F1 2016 Driver Review: Kevin Magnussen

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Kevin Magnussen

Team: Renault
Car No.: 20
Races: 21
Podiums: 0
Best Finish: 7th (Russia)
Fastest Laps: 0
Points: 7
Laps Led: 0
Championship Position: 16th

Luke Smith (@LukeSmithF1)

K-Mag returned to Formula 1 full-time in 2016 with Renault, snapping up Pastor Maldonado’s seat at Renault after the Venezuelan’s funding fell through. Expectations were high, with most seeing this as a second chance for the Dane following his one-year stint with McLaren in 2014, but he was ultimately hamstrung by circumstances at the team.

2016 was always going to be a year of rebuilding for Renault, with the R.S.16 car offering little in the way of development from the 2015 Lotus. Nevertheless, Magnussen managed to claim a hugely impressive seventh-place finish in Russia, avoiding chaos at the start and holding on to his place in the top 10. Only one more point followed in Singapore, leaving him with a final total of seven for the season.

While disappointing in terms of points, Magnussen did significantly outperform teammate Jolyon Palmer through the first half of the year. It will be interesting to see if he can finally come good in 2017 when he moves to Haas, partnering Romain Grosjean.

Tony DiZinno (@tonydizinno)

Renault’s youth-only lineup of Kevin Magnussen and Jolyon Palmer, in a first-year factory reboot effort after its past run as Lotus (which was Renault before that), didn’t inspire much confidence going into the year.

Magnussen’s second F1 campaign wasn’t near as good as his first one. Other than an opportunistic drive to seventh at Russia, there were few highlights to be found. Instead, Magnussen’s only real memorable moments came with his accident at Spa – he was OK – and his car’s fire in the pits in Malaysia.

This was an interesting dynamic for Magnussen in that he theoretically should have been team leader, but already has left after one season with Nico Hulkenberg coming on board next year. At best case, Magnussen will learn from Romain Grosjean at Haas in 2017, and be able to score more points. He’ll also have the unique note of having run all four V6 power units in as many years – Mercedes, Honda, Renault and next year Ferrari – once he takes the green at Melbourne.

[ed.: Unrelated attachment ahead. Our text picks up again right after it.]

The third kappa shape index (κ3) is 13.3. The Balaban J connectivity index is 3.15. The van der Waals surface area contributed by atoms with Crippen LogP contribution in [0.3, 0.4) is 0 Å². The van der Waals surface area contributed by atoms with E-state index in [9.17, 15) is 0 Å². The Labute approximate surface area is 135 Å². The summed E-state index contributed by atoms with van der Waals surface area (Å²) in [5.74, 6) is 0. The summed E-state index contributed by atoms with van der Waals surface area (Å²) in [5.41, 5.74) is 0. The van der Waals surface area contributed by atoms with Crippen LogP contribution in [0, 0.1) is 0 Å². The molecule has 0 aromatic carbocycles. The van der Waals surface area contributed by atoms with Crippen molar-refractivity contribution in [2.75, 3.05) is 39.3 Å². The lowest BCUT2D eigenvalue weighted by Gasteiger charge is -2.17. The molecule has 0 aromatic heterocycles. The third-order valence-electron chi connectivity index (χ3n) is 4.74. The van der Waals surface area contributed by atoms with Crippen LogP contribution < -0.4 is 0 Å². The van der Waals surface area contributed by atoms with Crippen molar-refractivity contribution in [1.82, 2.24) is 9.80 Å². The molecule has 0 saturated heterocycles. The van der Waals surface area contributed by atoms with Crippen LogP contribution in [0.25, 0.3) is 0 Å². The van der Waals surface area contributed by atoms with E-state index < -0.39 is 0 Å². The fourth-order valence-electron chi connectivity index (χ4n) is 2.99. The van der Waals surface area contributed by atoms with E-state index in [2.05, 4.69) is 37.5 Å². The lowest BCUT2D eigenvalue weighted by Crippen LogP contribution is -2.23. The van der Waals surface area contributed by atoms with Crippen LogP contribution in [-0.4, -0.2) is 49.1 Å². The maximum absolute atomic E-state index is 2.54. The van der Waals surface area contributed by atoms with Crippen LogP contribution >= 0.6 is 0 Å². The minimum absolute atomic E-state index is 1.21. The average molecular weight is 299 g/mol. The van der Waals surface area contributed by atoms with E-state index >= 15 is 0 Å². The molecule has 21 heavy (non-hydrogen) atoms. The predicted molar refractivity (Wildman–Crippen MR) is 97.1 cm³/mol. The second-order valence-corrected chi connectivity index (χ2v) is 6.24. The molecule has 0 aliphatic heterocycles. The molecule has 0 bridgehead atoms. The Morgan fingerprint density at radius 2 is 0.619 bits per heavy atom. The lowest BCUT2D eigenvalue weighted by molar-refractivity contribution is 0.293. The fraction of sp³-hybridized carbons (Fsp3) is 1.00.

Jack Miller wins the MotoGP Japanese Grand Prix as Fabio Quartararo stops his downward points’ slide

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Jack Miller ran away with the MotoGP Japanese Grand Prix at Motegi as Fabio Quartararo stopped his downward slide in the championship when a last-lap accident from his closest rival in the standings caused Francesco Bagnaia to score zero points.

Starting seventh, Miller quickly made his way forward. He was second at the end of two laps. One lap later, he grabbed the lead from Jorge Martin. Once in the lead, Miller posted three consecutive fastest laps and was never seriously challenged. It was Australian native Miller’s first race win of the season and his sixth podium finish.

The proximity to his home turf was not lost.

“I can ride a motorcycle sometimes,” Miller said in NBC Sports’ post-race coverage. “I felt amazing all weekend since I rolled out on the first practice. It feels so awesome to be racing on this side of the world.

“What an amazing day. It’s awesome; we have the home Grand Prix coming up shortly. Wedding coming up in a couple of weeks. I’m over the moon; can’t thank everyone enough.”

Miller beat Brad Binder to the line by 3.4 seconds with third-place Jorge Martin finishing about one second behind.

But the center of the storm was located just inside the top 10 as both Quartararo and Bagnaia started deep in the field.

Quartararo was on the outside of row three in ninth with Bagnaia one row behind in 12th. Neither rider moved up significantly, but the championship continued to be of primary importance as Bagnaia put in a patented late-race charge to settle onto Quartararo’s back tire, which would have allowed the championship leader to gain only a single point.

On the final lap, Bagnaia charged just a little too hard and crashed under heavy braking, throwing away the seven points he would have earned for a ninth-place finish.

The day was even more dramatic for the rider who entered the MotoGP Japanese Grand Prix third in the standings. On the sighting lap, Aleix Espargaro had an alarm sound, so he peeled off into the pits, dropped his primary bike and jumped aboard the backup. Starting from pit lane, he trailed the field and was never able to climb into the points. An undisclosed electronic problem was the culprit.

For Quartararo, gaining eight points on the competition was more than a moral victory. This was a track on which he expected to run moderately, and he did, but the problems for his rivals gives him renewed focus with four rounds remaining.

Next week, the series heads to Thailand and then Miller’s home track of Phillip Island in Australia. They will close out the Pacific Rim portion of the schedule before heading to Spain for the finale in early November.

It would appear team orders are not in play among the Ducati riders. Last week’s winner Enea Bastianini made an aggressive early move on Bagnaia for position before the championship contender wrestled the spot back.

In his second race back following arm surgery, Marc Marquez won the pole. His last pole was more than 1,000 days ago on this same track in 2019, the last time the series competed at Motegi. Marquez slipped to fifth in the middle stages of the race, before regaining a position to finish just off the podium.

In Moto2 competition, Ai Ogura beat Augusto Fernandez to close the gap in that championship to two points. Fernandez holds the scant lead. Alonso Lopez rounded out the podium.

Both American riders, Cameron Beaubier and Joe Roberts finished just outside the top 10 in 11th and 12th respectively.